07/01/2022 | Spotlight
The term ‘kill chain’ was originally used as a military concept relating to structuring an attack into stages from identifying an adversary’s weaknesses to exploiting them. It consisted of target identification, forced dispatch to the target, decision, order to attack the target, and finally, destruction of the target. In simple terms it can be viewed as a stereotypical burglary, whereby the thief will perform reconnaissance on a building before trying to infiltrate and then go through several more steps before taking off with the valuables. In 2011, Lockhead Martin put forward their own ‘Cyber Kill Chain’ to explain the various steps related to a digital attack. In the same way the traditional kill chain describes the seven steps in a physical attack, a cyber kill chain describes the modus operandi of a typical cyber attack.
External Reconnaissance: Learning your victim’s weaknesses and choosing the best attack methods.
Weaponsation and Packaging: Web application exploitation, malware, for example, compound document vulnerabilities delivered in ODF, Office or other document formats, or watering hole attacks.
Delivery: The means of transporting or launching the attack can include many types of digital delivery mechanisms. The delivery of payloads is generally either target-initiated from visiting a malicious web presence or opening a malicious PDF file for example, or attacker-initiated, such as SQL injection.
Exploitation: The payload will then compromise the asset, gaining a foothold. How all this technically happens differs based of the type of attack. In some cases, this involves a technical exploit mechanism, like specialised code that takes advantage of a vulnerability in software to ‘force’ something to happen on your computer. The exploitation could also just be a good phishing mail.
Installation: The next step is to establish persistence: typically, installing malware that will continue to run whenever the device reboots or turns on. This is usually designed to gain persistence at the endpoints where it has access and secretly giving the adversary control.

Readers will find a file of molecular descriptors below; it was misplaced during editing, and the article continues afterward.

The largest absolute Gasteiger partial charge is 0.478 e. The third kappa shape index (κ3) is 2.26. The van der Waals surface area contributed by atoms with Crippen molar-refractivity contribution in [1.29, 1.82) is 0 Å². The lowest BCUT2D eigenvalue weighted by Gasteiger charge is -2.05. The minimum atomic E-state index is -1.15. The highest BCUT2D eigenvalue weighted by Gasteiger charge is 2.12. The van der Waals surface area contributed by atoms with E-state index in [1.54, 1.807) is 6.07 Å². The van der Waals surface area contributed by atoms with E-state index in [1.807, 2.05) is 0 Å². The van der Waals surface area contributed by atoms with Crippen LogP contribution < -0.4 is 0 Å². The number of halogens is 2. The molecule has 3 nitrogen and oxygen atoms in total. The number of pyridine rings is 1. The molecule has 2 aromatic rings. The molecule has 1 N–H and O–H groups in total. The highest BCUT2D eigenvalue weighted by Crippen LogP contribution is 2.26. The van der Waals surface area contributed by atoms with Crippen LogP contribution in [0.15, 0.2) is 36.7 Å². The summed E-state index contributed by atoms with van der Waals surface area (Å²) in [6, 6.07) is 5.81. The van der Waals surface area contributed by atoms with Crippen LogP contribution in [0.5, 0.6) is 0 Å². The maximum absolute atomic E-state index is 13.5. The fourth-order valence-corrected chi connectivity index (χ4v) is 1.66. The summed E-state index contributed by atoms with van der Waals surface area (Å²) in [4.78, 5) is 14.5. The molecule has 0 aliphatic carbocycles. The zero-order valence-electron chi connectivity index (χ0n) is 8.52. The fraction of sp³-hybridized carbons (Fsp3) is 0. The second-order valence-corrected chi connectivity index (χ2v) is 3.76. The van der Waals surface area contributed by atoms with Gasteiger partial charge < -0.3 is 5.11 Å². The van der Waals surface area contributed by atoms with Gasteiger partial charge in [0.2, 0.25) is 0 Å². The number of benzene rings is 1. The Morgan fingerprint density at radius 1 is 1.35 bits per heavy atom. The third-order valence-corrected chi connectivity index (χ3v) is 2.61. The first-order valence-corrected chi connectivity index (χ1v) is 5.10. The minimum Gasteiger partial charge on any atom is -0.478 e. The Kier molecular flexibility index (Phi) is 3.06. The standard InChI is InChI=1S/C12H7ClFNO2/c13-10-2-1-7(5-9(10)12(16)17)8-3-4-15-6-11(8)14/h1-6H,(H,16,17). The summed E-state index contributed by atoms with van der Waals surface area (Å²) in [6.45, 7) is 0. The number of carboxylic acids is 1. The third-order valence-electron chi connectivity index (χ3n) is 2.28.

Command and Control: Simply setting up a communication mechanism – a C2 channel – to control the victim devices and exfiltrate data. This can be as simple as sending data over normal network services, like ICR or HTTP or as complex as hiding specially encrypted traffic in tricky unexpected network services, such as hidden in DNS options or ICMP messages.
Actions on Targets: This final phase covers the malicious actions which could be grabbing password hashes, installing ransomware, key logging, spying with your webcam, gathering any files and data you have, and much more.
Lockheed Martin’s original didn’t properly cover a common stage of attack called lateral movement or pivoting. Often, the first device an attacker gains control of may not be the target so they must take additional steps to gain access to that.
They account for this by considering its cyber kill chain as circular, not linear. However, we believe lateral movement and pivoting deserves a stage of its own, and we have proposed alternate versions that replaces the weaponisation stage with one specifically for lateral movement and pivoting.
For those defending systems and data, understanding the chain can help identify the defences you need in place. While attackers are constantly evolving their methods, their approach always consists of these general stages. The closer to the start of the chain an attack can be stopped the better, so a good understanding of adversaries and their tolls and tactics will help to build more effective defences.
Cyber criminals look for the weakest point of entry to attack a corporate network. This is often through endpoint devices such as laptops and phones which mean that a security strategy needs to strengthen defences on home worker’s endpoint.
Endpoint protection can detect many stages of the chain, completely preventing most threats or allowing you to remediate the most sophisticated ones in later stages, Endpoint protection should include multiple layers of malware detection, host firewalling and intrusion detection services, exploit detection and prevention capability, endpoint detection and response, web and email security capabilities, URL or IP/Domain filtering, patch management.
These security layers can help in many stages. Taking delivery, for example: Good EPP solutions apply many types of web or email malware detection but data and machine learning, combined with a zero-trust model, which ensures unclassified files will not run.
To mitigate a threat, EPP can block unknown application execution until it is validated by blocking any suspicious activity; quarantining malware; killing a compromised process – or even by completely shutting the system down.
The kill chain teaches us that while adversaries must progress through all phases for success, we just need to stop the chain at any step to break it, which is why stopping adversaries at the endpoint drastically reduces the likelihood of success of an cyber attack.
CTO of Watchguard, an IT security specialist based in Everett, Washington
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